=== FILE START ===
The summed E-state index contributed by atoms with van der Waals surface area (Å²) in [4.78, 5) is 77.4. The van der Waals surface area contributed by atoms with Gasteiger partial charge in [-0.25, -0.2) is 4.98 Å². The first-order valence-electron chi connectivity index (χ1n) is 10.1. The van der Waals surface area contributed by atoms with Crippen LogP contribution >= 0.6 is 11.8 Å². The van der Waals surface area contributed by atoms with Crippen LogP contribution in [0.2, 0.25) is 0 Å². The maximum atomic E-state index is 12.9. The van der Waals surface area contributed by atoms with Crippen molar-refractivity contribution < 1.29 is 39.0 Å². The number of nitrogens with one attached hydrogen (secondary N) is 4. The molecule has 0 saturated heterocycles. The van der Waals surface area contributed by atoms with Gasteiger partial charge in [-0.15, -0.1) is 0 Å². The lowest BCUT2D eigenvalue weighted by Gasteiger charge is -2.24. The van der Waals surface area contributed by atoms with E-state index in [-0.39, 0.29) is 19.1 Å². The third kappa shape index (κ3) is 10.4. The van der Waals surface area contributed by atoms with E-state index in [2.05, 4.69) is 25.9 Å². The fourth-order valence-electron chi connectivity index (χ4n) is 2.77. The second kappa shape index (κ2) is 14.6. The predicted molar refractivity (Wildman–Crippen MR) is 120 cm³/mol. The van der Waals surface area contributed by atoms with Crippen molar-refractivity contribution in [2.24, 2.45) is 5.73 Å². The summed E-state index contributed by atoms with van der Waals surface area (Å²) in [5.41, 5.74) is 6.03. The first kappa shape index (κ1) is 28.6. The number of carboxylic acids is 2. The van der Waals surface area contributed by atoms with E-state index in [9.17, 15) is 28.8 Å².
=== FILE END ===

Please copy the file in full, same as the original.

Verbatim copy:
The summed E-state index contributed by atoms with van der Waals surface area (Å²) in [4.78, 5) is 77.4. The van der Waals surface area contributed by atoms with Gasteiger partial charge in [-0.25, -0.2) is 4.98 Å². The first-order valence-electron chi connectivity index (χ1n) is 10.1. The van der Waals surface area contributed by atoms with Crippen LogP contribution >= 0.6 is 11.8 Å². The van der Waals surface area contributed by atoms with Crippen LogP contribution in [0.2, 0.25) is 0 Å². The maximum atomic E-state index is 12.9. The van der Waals surface area contributed by atoms with Crippen molar-refractivity contribution < 1.29 is 39.0 Å². The number of nitrogens with one attached hydrogen (secondary N) is 4. The molecule has 0 saturated heterocycles. The van der Waals surface area contributed by atoms with Gasteiger partial charge in [-0.15, -0.1) is 0 Å². The lowest BCUT2D eigenvalue weighted by Gasteiger charge is -2.24. The van der Waals surface area contributed by atoms with E-state index in [-0.39, 0.29) is 19.1 Å². The third kappa shape index (κ3) is 10.4. The van der Waals surface area contributed by atoms with E-state index in [2.05, 4.69) is 25.9 Å². The fourth-order valence-electron chi connectivity index (χ4n) is 2.77. The second kappa shape index (κ2) is 14.6. The predicted molar refractivity (Wildman–Crippen MR) is 120 cm³/mol. The van der Waals surface area contributed by atoms with Crippen molar-refractivity contribution in [2.24, 2.45) is 5.73 Å². The summed E-state index contributed by atoms with van der Waals surface area (Å²) in [5.41, 5.74) is 6.03. The first kappa shape index (κ1) is 28.6. The number of carboxylic acids is 2. The van der Waals surface area contributed by atoms with E-state index in [9.17, 15) is 28.8 Å².